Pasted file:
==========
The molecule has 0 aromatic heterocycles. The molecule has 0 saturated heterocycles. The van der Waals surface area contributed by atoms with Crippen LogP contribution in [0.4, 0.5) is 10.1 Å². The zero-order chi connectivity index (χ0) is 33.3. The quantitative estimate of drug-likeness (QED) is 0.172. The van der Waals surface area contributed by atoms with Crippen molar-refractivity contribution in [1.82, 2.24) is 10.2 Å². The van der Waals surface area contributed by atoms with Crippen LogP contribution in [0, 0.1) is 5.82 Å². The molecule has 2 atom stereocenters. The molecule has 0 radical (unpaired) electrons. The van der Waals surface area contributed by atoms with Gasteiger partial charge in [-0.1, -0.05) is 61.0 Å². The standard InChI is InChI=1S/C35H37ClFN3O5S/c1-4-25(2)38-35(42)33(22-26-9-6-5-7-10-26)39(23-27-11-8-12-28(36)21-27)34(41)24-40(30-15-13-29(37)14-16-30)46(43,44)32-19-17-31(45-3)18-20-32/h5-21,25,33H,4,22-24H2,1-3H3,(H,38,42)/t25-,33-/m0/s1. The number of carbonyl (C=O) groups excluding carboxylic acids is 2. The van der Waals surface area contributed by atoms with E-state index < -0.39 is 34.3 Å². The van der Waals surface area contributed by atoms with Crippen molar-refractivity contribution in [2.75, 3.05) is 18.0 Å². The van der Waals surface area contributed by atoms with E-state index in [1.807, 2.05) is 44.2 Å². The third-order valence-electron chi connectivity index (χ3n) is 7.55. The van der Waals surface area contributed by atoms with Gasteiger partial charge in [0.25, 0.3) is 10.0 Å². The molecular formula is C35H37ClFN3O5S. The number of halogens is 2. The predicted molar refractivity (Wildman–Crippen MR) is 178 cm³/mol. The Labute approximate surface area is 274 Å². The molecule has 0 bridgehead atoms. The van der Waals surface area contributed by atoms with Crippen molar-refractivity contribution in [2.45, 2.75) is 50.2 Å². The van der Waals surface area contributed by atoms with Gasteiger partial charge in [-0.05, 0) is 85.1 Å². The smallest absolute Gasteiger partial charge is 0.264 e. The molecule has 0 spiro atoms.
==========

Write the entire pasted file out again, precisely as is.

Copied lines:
The molecule has 0 aromatic heterocycles. The molecule has 0 saturated heterocycles. The van der Waals surface area contributed by atoms with Crippen LogP contribution in [0.4, 0.5) is 10.1 Å². The zero-order chi connectivity index (χ0) is 33.3. The quantitative estimate of drug-likeness (QED) is 0.172. The van der Waals surface area contributed by atoms with Crippen molar-refractivity contribution in [1.82, 2.24) is 10.2 Å². The van der Waals surface area contributed by atoms with Crippen LogP contribution in [0, 0.1) is 5.82 Å². The molecule has 2 atom stereocenters. The molecule has 0 radical (unpaired) electrons. The van der Waals surface area contributed by atoms with Gasteiger partial charge in [-0.1, -0.05) is 61.0 Å². The standard InChI is InChI=1S/C35H37ClFN3O5S/c1-4-25(2)38-35(42)33(22-26-9-6-5-7-10-26)39(23-27-11-8-12-28(36)21-27)34(41)24-40(30-15-13-29(37)14-16-30)46(43,44)32-19-17-31(45-3)18-20-32/h5-21,25,33H,4,22-24H2,1-3H3,(H,38,42)/t25-,33-/m0/s1. The number of carbonyl (C=O) groups excluding carboxylic acids is 2. The van der Waals surface area contributed by atoms with E-state index < -0.39 is 34.3 Å². The van der Waals surface area contributed by atoms with Crippen molar-refractivity contribution in [2.75, 3.05) is 18.0 Å². The van der Waals surface area contributed by atoms with E-state index in [1.807, 2.05) is 44.2 Å². The third-order valence-electron chi connectivity index (χ3n) is 7.55. The van der Waals surface area contributed by atoms with Gasteiger partial charge in [0.25, 0.3) is 10.0 Å². The molecular formula is C35H37ClFN3O5S. The number of halogens is 2. The predicted molar refractivity (Wildman–Crippen MR) is 178 cm³/mol. The Labute approximate surface area is 274 Å². The molecule has 0 bridgehead atoms. The van der Waals surface area contributed by atoms with Crippen molar-refractivity contribution in [2.45, 2.75) is 50.2 Å². The van der Waals surface area contributed by atoms with Gasteiger partial charge in [-0.05, 0) is 85.1 Å². The smallest absolute Gasteiger partial charge is 0.264 e. The molecule has 0 spiro atoms.